“No one else has visited our shores since the last new moon.”

He had a point. Ella sighed, pocketing the leaf. She would use it, along with all the other recently dead and dying leaves from her tree, in making a new outfit, to memorialize their passing. “But cursing him does us no good now.”

“You’re right. I hereby retract the curse. But we must do something.”

Another leaf fell in front of Ella’s face, crying in agony.

“Have our wizards any magic left to combat this pestilence?”

“They are doing what they can, Princess. It is not enough.”

“These are desperate times, Gammon.”

“Desperate times call for desperate measures, Princess. I think it time I resorted to prophecy.”

“You will create more controversy,” said Ella. “Too many of your previous prophecies have failed. People will not believe a new one.”

The High Priest dropped his chin. “The god does not inspire me to speak. He leaves me to do what I think is right of my own design. I can think of no other course of action that may save us. All I can do is my best, and pray that the god will bless my efforts.”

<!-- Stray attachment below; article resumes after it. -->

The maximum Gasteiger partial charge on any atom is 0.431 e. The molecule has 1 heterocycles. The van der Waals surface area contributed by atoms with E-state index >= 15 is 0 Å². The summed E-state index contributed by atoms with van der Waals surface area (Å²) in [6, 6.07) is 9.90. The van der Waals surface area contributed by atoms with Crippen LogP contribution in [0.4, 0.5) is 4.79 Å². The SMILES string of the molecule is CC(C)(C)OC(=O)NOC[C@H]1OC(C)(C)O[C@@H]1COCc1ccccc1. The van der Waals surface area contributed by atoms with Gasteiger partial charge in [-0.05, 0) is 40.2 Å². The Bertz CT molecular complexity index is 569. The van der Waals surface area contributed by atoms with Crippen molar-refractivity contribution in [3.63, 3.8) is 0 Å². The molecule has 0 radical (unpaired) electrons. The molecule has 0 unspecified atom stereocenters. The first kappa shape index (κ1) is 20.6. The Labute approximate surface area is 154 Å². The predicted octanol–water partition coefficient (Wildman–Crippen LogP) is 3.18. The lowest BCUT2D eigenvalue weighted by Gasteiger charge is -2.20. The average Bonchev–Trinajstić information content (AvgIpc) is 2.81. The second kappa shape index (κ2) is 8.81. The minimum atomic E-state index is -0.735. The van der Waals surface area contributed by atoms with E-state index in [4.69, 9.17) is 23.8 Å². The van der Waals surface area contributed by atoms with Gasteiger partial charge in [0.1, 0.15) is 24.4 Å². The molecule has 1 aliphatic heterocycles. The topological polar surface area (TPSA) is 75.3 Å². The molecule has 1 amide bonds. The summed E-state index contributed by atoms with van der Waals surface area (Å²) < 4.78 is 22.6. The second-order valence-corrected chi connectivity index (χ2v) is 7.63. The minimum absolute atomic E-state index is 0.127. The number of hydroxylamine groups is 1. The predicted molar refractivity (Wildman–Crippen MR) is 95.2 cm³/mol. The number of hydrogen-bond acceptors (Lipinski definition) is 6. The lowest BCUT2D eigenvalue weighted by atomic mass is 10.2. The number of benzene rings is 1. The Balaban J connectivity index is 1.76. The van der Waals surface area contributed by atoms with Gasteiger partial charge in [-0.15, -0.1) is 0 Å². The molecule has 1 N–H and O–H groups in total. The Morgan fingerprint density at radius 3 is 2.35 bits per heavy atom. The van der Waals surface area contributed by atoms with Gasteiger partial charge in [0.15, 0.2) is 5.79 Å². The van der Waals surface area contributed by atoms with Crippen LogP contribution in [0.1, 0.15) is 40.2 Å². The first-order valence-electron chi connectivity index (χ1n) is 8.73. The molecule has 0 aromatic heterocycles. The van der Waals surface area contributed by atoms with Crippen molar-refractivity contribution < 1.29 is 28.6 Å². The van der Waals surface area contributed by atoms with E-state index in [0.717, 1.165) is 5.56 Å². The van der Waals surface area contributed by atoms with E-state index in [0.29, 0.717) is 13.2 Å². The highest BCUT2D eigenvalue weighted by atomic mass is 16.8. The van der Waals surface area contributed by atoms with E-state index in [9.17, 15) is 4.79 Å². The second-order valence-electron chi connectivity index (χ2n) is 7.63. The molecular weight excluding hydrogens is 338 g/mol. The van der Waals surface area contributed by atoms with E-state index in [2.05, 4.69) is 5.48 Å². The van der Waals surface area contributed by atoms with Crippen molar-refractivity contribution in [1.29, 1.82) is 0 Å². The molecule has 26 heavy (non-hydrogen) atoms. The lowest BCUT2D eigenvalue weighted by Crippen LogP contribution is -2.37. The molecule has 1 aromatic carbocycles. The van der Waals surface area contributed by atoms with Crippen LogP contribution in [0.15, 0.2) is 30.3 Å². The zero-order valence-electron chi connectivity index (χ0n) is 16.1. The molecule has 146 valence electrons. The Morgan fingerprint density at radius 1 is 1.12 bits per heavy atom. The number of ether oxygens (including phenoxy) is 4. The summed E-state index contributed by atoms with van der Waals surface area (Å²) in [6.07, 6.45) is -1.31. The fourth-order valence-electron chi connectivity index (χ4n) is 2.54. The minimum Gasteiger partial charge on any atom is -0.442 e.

“I understand,” said Ella. “It must be done.”


The prophecy spread across the island in a matter of minutes: A Chosen One would come forth to deal with the pestilence upon the island. Gammon, High Priest of Elhon, had spoken. Some said that the prophecy could not be true. Some said that it must be true, for why would Elhon allow a priest to lie? Some pointed to the failure of other prophecies. Others argued that those prophecies may have succeeded in ways not understood by those of mortal blood. The ways of Elhon were mysterious, they said. I’ll show you mysterious, their contenders said.